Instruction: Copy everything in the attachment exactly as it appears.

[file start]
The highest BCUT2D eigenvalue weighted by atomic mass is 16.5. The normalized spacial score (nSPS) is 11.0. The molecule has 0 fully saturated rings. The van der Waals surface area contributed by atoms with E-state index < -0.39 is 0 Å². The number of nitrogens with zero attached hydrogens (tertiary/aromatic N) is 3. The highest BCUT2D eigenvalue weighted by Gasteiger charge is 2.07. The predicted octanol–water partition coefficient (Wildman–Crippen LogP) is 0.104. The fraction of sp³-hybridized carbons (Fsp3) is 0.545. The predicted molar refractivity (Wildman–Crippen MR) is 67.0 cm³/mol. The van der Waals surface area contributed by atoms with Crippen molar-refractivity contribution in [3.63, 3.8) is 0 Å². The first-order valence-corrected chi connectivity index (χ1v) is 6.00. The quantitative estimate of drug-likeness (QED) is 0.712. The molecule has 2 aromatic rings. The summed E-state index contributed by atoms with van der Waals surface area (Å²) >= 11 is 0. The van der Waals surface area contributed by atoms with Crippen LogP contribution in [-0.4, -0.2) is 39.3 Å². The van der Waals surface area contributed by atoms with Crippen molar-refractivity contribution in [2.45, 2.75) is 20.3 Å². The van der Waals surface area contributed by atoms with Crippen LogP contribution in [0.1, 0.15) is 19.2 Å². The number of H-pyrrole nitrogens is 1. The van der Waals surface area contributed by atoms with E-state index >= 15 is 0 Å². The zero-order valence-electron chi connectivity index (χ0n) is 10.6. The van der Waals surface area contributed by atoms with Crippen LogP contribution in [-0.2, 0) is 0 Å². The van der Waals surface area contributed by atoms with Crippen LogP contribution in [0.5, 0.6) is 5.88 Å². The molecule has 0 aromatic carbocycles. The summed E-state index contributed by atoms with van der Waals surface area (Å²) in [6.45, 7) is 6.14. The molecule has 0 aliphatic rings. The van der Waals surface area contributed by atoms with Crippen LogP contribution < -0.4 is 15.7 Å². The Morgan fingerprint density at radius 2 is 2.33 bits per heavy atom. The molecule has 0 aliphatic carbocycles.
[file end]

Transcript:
The highest BCUT2D eigenvalue weighted by atomic mass is 16.5. The normalized spacial score (nSPS) is 11.0. The molecule has 0 fully saturated rings. The van der Waals surface area contributed by atoms with E-state index < -0.39 is 0 Å². The number of nitrogens with zero attached hydrogens (tertiary/aromatic N) is 3. The highest BCUT2D eigenvalue weighted by Gasteiger charge is 2.07. The predicted octanol–water partition coefficient (Wildman–Crippen LogP) is 0.104. The fraction of sp³-hybridized carbons (Fsp3) is 0.545. The predicted molar refractivity (Wildman–Crippen MR) is 67.0 cm³/mol. The van der Waals surface area contributed by atoms with Crippen molar-refractivity contribution in [3.63, 3.8) is 0 Å². The first-order valence-corrected chi connectivity index (χ1v) is 6.00. The quantitative estimate of drug-likeness (QED) is 0.712. The molecule has 2 aromatic rings. The summed E-state index contributed by atoms with van der Waals surface area (Å²) >= 11 is 0. The van der Waals surface area contributed by atoms with Crippen LogP contribution in [-0.4, -0.2) is 39.3 Å². The van der Waals surface area contributed by atoms with Crippen molar-refractivity contribution in [2.45, 2.75) is 20.3 Å². The van der Waals surface area contributed by atoms with Crippen LogP contribution in [0.1, 0.15) is 19.2 Å². The number of H-pyrrole nitrogens is 1. The van der Waals surface area contributed by atoms with E-state index >= 15 is 0 Å². The zero-order valence-electron chi connectivity index (χ0n) is 10.6. The van der Waals surface area contributed by atoms with Crippen LogP contribution in [-0.2, 0) is 0 Å². The van der Waals surface area contributed by atoms with Crippen LogP contribution in [0.5, 0.6) is 5.88 Å². The molecule has 0 aromatic carbocycles. The summed E-state index contributed by atoms with van der Waals surface area (Å²) in [6.45, 7) is 6.14. The molecule has 0 aliphatic rings. The van der Waals surface area contributed by atoms with Crippen LogP contribution < -0.4 is 15.7 Å². The Morgan fingerprint density at radius 2 is 2.33 bits per heavy atom. The molecule has 0 aliphatic carbocycles.